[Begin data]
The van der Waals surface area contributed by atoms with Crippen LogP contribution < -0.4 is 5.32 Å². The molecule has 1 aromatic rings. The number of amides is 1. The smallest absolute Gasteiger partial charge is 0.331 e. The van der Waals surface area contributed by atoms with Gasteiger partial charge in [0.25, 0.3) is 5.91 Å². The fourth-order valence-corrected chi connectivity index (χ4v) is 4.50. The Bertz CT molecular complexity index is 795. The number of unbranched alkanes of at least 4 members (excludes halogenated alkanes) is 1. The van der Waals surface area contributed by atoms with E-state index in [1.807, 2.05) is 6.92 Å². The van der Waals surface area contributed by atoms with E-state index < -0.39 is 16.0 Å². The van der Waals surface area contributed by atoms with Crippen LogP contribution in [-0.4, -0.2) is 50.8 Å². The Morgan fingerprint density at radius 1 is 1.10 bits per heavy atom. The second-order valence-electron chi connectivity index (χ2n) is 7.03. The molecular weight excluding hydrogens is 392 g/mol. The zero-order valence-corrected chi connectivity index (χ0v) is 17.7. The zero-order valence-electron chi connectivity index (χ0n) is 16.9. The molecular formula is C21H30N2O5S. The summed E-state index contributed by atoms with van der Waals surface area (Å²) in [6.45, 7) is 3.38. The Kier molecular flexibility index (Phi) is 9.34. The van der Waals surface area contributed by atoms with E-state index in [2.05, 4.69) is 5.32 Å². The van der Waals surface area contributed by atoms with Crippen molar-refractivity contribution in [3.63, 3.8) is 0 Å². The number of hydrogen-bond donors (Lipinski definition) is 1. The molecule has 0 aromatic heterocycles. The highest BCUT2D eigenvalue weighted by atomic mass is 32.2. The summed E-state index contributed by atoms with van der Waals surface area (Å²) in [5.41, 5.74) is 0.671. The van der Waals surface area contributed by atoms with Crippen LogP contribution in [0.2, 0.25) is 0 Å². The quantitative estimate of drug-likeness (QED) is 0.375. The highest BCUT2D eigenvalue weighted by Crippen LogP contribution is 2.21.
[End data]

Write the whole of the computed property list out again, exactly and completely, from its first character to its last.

The van der Waals surface area contributed by atoms with Crippen LogP contribution < -0.4 is 5.32 Å². The molecule has 1 aromatic rings. The number of amides is 1. The smallest absolute Gasteiger partial charge is 0.331 e. The van der Waals surface area contributed by atoms with Gasteiger partial charge in [0.25, 0.3) is 5.91 Å². The fourth-order valence-corrected chi connectivity index (χ4v) is 4.50. The Bertz CT molecular complexity index is 795. The number of unbranched alkanes of at least 4 members (excludes halogenated alkanes) is 1. The van der Waals surface area contributed by atoms with E-state index in [1.807, 2.05) is 6.92 Å². The van der Waals surface area contributed by atoms with E-state index < -0.39 is 16.0 Å². The van der Waals surface area contributed by atoms with Crippen LogP contribution in [-0.4, -0.2) is 50.8 Å². The Morgan fingerprint density at radius 1 is 1.10 bits per heavy atom. The second-order valence-electron chi connectivity index (χ2n) is 7.03. The molecular weight excluding hydrogens is 392 g/mol. The zero-order valence-corrected chi connectivity index (χ0v) is 17.7. The zero-order valence-electron chi connectivity index (χ0n) is 16.9. The molecular formula is C21H30N2O5S. The summed E-state index contributed by atoms with van der Waals surface area (Å²) in [6.45, 7) is 3.38. The Kier molecular flexibility index (Phi) is 9.34. The van der Waals surface area contributed by atoms with E-state index in [2.05, 4.69) is 5.32 Å². The van der Waals surface area contributed by atoms with Crippen molar-refractivity contribution in [3.63, 3.8) is 0 Å². The number of hydrogen-bond donors (Lipinski definition) is 1. The molecule has 0 aromatic heterocycles. The highest BCUT2D eigenvalue weighted by atomic mass is 32.2. The summed E-state index contributed by atoms with van der Waals surface area (Å²) in [5.41, 5.74) is 0.671. The van der Waals surface area contributed by atoms with Crippen LogP contribution in [0.2, 0.25) is 0 Å². The quantitative estimate of drug-likeness (QED) is 0.375. The highest BCUT2D eigenvalue weighted by Crippen LogP contribution is 2.21.